Friday, August 12, Beaners Central
Bare Common, a new folk-rock duo from Duluth, are giving away a free cd for each paid $5 admission to their Aug. 12 cd release party at Beaner’s Central. “I’ve always had a problem with the idea of throwing a party and then expecting people to buy the cd too," said Steve Horner, half of Bare Common. “We’d like it to be a sort of thank you to people who have supported us, and a celebration of the release."
Bare Common was one of the finalists for the songwriting competition recently at the Highway 61 Folk Festival in Mahtowa, MN. The band is Duluthians Steve Horner and Tom Wilkowske. Steve, who is a composer and independent music producer, and Tom came up with a new folk sound. Their cd is lighter music, and reaches at spiritual themes and ideas that sprang from each individual’s background.
In “Force of Life" Tom wrote the lyrics, “Hurry off to work and school, where tunnel vision is the rule - And it’s easiest to stay inside the lines. Take your pencil in hand, say that you don’t understand - And create an image of your own design." The artist comes out to express that people should go outside of the box in their thinking. Ask questions and seek out new possibilities to life and your way of thinking. Their album asks many listeners to do the same thing musically. It is on the light side, but has this gentle feel of sitting near a brook and reading poetry. There is a relaxed form of expression that emanates from every number, but a sophistication that prevails overall.
I spoke to Bare Common’s Tom Wilkowske and Steve Horner about their music careers, inspiration and the new self-titled album. When asked how long they had been in the music industry Tom said, “I’ve been musical most of my life. At 11 or so I started plunking away at my dad’s ukulele and his guitar (which I have again, on loan) later. My father played guitar at campfires and was a barbershop quartet singer. My mother played piano and they both would sing in the church choir. As kids we would pretend to be hippies and play this Blue Cheer 45 (got it free in a potato chip box), put on our macramé belts and headbands, and jive. Stuff in my record collection as a kid was mostly hard rock like Deep Purple, Nazareth, Kiss, Ted Nugent, and Uriah Heep. I’m not sure if you could see any of this in my music today in any direct way."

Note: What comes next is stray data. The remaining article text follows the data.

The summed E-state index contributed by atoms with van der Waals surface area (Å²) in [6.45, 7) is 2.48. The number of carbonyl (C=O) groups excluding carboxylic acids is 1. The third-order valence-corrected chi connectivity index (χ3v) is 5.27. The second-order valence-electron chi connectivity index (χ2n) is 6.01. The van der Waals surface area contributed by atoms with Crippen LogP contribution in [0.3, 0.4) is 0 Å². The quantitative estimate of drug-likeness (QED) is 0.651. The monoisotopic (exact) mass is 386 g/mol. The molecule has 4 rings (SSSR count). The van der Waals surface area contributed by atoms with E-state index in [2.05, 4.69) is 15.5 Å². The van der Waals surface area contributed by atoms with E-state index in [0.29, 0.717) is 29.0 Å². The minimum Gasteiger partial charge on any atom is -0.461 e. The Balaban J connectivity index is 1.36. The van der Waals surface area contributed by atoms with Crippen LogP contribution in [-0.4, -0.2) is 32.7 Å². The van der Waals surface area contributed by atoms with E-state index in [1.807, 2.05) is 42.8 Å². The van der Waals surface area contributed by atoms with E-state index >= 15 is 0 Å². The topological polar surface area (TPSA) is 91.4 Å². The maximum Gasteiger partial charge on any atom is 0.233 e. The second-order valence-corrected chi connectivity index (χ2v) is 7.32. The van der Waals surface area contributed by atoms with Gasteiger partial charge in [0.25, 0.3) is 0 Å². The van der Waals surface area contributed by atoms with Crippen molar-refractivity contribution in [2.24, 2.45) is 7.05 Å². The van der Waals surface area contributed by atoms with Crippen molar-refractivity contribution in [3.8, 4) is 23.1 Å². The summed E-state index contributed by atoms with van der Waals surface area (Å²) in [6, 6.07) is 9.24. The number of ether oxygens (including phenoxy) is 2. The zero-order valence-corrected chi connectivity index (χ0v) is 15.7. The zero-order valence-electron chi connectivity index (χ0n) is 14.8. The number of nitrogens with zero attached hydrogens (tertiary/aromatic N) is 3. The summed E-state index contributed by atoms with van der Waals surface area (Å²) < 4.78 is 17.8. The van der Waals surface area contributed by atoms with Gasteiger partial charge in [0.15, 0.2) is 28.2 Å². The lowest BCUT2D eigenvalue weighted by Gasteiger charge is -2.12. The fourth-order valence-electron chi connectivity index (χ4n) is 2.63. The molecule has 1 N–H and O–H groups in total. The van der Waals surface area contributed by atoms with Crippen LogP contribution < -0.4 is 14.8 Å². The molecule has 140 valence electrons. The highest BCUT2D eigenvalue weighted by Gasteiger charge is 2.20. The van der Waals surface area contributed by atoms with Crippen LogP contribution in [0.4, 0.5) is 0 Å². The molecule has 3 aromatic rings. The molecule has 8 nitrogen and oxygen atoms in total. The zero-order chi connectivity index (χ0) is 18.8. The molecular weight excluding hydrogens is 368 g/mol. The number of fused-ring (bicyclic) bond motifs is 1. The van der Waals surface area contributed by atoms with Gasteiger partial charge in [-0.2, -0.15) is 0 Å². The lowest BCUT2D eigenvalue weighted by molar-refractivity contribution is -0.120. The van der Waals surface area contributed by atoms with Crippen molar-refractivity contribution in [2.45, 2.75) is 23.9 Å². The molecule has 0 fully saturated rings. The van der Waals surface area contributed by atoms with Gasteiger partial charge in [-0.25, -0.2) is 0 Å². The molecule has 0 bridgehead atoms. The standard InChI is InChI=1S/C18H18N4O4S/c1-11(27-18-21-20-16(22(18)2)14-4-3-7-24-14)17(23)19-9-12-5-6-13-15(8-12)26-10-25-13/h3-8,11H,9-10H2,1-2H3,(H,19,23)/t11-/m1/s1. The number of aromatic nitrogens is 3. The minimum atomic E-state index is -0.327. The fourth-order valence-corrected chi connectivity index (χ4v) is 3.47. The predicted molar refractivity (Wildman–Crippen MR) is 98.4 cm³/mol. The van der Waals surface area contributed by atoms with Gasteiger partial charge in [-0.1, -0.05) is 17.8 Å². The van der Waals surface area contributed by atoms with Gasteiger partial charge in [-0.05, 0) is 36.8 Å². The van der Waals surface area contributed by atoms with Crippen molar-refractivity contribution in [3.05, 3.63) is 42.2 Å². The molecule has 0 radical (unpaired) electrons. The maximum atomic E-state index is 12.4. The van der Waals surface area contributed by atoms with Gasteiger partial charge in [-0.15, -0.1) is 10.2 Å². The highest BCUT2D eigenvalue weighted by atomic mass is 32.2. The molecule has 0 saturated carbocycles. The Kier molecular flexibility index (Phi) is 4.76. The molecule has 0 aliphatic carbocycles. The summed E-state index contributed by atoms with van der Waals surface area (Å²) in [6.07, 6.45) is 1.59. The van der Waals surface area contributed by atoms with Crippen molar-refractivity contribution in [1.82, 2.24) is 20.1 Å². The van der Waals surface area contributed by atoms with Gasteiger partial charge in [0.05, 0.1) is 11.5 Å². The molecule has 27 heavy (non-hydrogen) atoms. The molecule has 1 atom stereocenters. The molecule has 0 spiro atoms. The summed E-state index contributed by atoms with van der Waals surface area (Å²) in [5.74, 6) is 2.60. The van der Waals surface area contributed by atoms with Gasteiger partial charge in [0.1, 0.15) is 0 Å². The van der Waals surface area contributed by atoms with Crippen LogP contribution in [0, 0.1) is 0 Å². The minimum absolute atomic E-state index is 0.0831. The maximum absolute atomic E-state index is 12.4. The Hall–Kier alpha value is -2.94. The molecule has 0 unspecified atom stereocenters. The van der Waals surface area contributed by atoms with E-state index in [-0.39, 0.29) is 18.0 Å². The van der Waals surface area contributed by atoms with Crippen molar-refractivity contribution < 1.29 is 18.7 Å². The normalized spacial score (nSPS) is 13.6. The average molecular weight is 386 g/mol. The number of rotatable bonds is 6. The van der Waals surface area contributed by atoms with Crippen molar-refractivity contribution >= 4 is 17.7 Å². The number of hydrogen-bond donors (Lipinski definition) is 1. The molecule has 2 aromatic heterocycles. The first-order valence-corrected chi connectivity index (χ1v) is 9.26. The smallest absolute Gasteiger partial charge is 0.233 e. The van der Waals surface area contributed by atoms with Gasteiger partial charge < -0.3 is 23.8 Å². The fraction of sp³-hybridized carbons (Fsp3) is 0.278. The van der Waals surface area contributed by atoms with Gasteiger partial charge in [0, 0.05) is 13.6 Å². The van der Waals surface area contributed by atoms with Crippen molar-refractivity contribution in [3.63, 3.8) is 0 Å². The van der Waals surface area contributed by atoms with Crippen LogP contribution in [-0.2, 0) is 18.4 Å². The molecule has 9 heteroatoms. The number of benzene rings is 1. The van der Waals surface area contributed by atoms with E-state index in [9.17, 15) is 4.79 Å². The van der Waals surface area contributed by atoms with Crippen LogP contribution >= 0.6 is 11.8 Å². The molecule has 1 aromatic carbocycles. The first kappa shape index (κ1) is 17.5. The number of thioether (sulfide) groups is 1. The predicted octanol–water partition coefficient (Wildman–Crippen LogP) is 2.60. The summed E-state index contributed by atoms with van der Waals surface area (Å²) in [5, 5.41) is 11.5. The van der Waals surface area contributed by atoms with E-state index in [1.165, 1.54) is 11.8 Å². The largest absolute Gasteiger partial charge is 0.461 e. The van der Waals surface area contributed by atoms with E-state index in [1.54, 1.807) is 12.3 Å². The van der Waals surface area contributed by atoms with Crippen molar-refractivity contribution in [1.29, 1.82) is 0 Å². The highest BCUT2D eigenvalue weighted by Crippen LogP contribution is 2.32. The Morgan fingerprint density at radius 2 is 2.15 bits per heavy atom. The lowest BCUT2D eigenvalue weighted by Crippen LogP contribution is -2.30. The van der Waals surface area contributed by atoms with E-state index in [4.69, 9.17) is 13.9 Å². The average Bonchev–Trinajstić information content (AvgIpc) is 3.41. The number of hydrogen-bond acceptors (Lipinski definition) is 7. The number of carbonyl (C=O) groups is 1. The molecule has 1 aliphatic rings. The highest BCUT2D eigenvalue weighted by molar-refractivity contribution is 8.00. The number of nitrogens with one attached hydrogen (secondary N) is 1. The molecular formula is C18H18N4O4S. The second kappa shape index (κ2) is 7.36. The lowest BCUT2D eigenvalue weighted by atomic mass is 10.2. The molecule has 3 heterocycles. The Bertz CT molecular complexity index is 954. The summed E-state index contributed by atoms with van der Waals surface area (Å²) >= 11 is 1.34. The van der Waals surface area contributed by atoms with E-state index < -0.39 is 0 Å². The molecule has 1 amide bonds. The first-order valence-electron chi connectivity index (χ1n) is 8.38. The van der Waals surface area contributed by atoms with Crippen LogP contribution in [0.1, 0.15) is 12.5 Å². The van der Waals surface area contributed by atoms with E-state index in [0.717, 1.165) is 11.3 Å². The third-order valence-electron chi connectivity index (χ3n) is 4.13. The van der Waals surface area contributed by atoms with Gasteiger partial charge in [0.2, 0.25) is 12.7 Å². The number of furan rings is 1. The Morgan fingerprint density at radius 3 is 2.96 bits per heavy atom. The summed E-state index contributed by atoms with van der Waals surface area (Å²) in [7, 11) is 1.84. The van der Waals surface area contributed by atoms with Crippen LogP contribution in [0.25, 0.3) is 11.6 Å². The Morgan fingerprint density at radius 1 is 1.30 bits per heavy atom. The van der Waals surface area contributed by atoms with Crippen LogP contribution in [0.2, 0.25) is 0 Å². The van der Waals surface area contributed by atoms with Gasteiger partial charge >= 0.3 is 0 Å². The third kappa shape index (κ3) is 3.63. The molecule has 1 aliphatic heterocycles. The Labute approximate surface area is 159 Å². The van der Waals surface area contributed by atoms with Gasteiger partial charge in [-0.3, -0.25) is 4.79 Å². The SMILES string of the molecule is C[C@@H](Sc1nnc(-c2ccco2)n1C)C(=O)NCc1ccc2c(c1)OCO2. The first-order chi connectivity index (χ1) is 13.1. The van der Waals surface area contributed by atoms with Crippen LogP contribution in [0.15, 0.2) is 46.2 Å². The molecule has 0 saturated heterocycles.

Later he had other influences enter his life and said, “I was exposed to jazz a couple times. The first was in high school playing bass for jazz band (very difficult because I couldn’t read notes at the time) and second in college when I took private jazz guitar lessons. At the time I was listening to Miles Davis, Thelonius Monk, Chet Baker, Sonny Rollins, etc. I also studied classical guitar on my own after moving to Duluth about 15 years ago. I started playing music with friends from work and then played some open mics around town at the Twins Bar and the Lakeview Castle. Later I ended up playing with Leon Rohrbaugh’s bands Ballyhoo and Hobo Alley for a couple years."
Steve also has been in commercial music for the past 15 years. He learned the drums in eighth grade before self teaching himself the piano in high school. When asked what kind of bands he grew up listening to he said, “I listened to a lot of Pop music growing up in the 70s and 80s. While Peter Gabriel is one of my all time favorites, I also dug Kraftwerk and lots of other bands as well. I’m pretty eclectic in my listening because of the commercial music work I do. I was always the most interested in anything that made me feel something when I listened to it." Which is what Bare Common’s music will do to you, make you feel warm inside and spiritually motivated.
When I talked to Tom and Steve about the religious themes in their music they said it was less about organized religion and more a broad spirituality. Steve said, “I’m much more interested in spirituality than I am in religion. If you asked me if the lyrics hold a spiritual significance for me I would say most definitely." Tom added, “There’s some Biblical imagery in some of our songs—‘valley of the shadow,’ ‘you’re so close to heaven’—that’s true. I think they’re phrases that carry meaning in common language as well. If you look at the things that show up in our lyrics there’s a lot of fire, water, Earth and air. A lot of that is in the Bible too and poetry throughout the ages. They’re kind of the building blocks of existence in a way. Some people might be put off hearing words like that in clubs; it’s something we sort of wrestle with. I think if you give the entire song a listen you will realize there’s some complexity there; we’re not pitching a black-and-white worldview. We’re not just trying to force some message on anyone; you can take what you want from it."
Opening for Bare Common will be Eric Sommer, a nationally touring singer/songwriter with incredible guitar chops. Steve said that Eric “has a kind of blues/fingerstyle thing that will definitely impress." Check them out and enjoy a nice evening of smooth folk and inspired music for the soul.